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Applying for a Tier 1 Investor Visa: Taking advantage of the ‘Brexit effect’

After the Brexit referendum in June 2016, the Home Office received nearly double the number of applications for Tier 1 Investor visas. This is because Brexit has created favourable conditions for non-EEA nationals who wish to relocate to the UK, and SA Law can help you every step of the way. 

What is a UK Tier 1 Investor visa?

A Tier 1 Investor visa is for individuals who wish to move to the UK, and who have £2 million or more to invest. The main restriction is that your money must be invested into qualifying UK investments such as Government bonds, share capital, or loan capital in active and trading UK registered companies.

This visa enables you to live in the UK for three years and four months, followed by an extension of two years. During this period, you are permitted (but not obliged) to work, study or engage in business activities in the UK.

After five years, you can apply for ‘Indefinite Leave to Remain’, but this can be reduced to three years if you invest £5 million, and reduced to two years if you invest £10 million.

After five years of continuous residence in the UK, and having held Indefinite Leave to Remain for one year, you may be eligible to apply for British citizenship.

The perfect time to apply

The outcome of the Brexit referendum made living in the UK significantly more attractive for high net worth individuals. Most notably, the amount required to invest dropped considerably with the reduced value of the pound. By January 2017, a Tier 1 Investor visa was required to invest $450,000 less than the same day in 2016. The pound also depreciated against other currencies such as the Chinese Yuan, which may in part account for the highest proportion of Investor applicants from China in the twelve months up to March 2017.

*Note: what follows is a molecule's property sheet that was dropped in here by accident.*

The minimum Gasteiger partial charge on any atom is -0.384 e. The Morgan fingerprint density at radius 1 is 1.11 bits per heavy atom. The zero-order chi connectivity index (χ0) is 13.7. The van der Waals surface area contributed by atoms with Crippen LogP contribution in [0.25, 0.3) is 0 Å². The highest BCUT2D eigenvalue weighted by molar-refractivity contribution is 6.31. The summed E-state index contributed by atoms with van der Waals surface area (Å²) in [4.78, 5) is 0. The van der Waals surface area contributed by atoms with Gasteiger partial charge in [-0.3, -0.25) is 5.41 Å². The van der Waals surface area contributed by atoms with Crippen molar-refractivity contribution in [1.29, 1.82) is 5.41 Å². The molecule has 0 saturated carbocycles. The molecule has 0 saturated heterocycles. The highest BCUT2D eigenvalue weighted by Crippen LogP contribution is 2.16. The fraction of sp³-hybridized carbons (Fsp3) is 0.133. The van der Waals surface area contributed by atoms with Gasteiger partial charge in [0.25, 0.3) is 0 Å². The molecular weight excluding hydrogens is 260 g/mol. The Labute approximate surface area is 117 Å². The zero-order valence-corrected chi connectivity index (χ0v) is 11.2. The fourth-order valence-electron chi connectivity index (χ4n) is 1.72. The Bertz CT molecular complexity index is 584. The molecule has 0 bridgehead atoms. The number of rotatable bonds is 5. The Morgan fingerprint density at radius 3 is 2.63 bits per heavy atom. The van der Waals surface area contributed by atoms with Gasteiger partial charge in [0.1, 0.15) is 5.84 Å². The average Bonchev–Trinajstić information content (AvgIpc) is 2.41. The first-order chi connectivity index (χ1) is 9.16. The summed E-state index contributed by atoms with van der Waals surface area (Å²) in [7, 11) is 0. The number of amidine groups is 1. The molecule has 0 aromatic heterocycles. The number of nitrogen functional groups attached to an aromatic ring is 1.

Another reason for the rise in applications is the separation from the EU. Many non-EEA nationals took advantage of ‘golden visas’ from countries such as Malta and Cyprus, which offer much less onerous paths to residency and citizenship. Therefore, individuals could go through these easier processes to obtain an EU passport, and then reside in the UK under EEA law. However, with the likely end to free movement for EEA nationals, those who seek to take this route will, instead, need to apply under the UK investor regime in order to remain. That said, the UK regime may see some changes after Brexit to attract both non-EEA and EEA migrants, such as lowering the £2 million investment threshold or reducing residency requirements.

How do I apply, and why use legal representation?

Although you can apply directly, a qualified immigration lawyer can help you prepare an application that stands the highest possible chance of success first time round. This is particularly valuable if you have complex family or business interests as we can ensure these are presented to the UK Government in a clear way.

It's worth a quick chat

SA Law can help you to successfully relocate to the UK, and if you wish to become a British citizen. Contact us and we can explain more about how we can help you.

CONTACT GEMMA

If you would like more information or advice relating to this article or an Immigration law matter, please do not hesitate to contact Gemma Goodhead on 0203 7183 5683 or on gemma.goodhead@salaw.com

© SA LAW 2017

Every care is taken in the preparation of our articles. However, no responsibility can be accepted to any person who acts on the basis of information contained in them alone. You are recommended to obtain specific advice in respect of individual cases.

Clients appreciate the immediate response times and exact knowledge of the excellent team at SA Law LLP.
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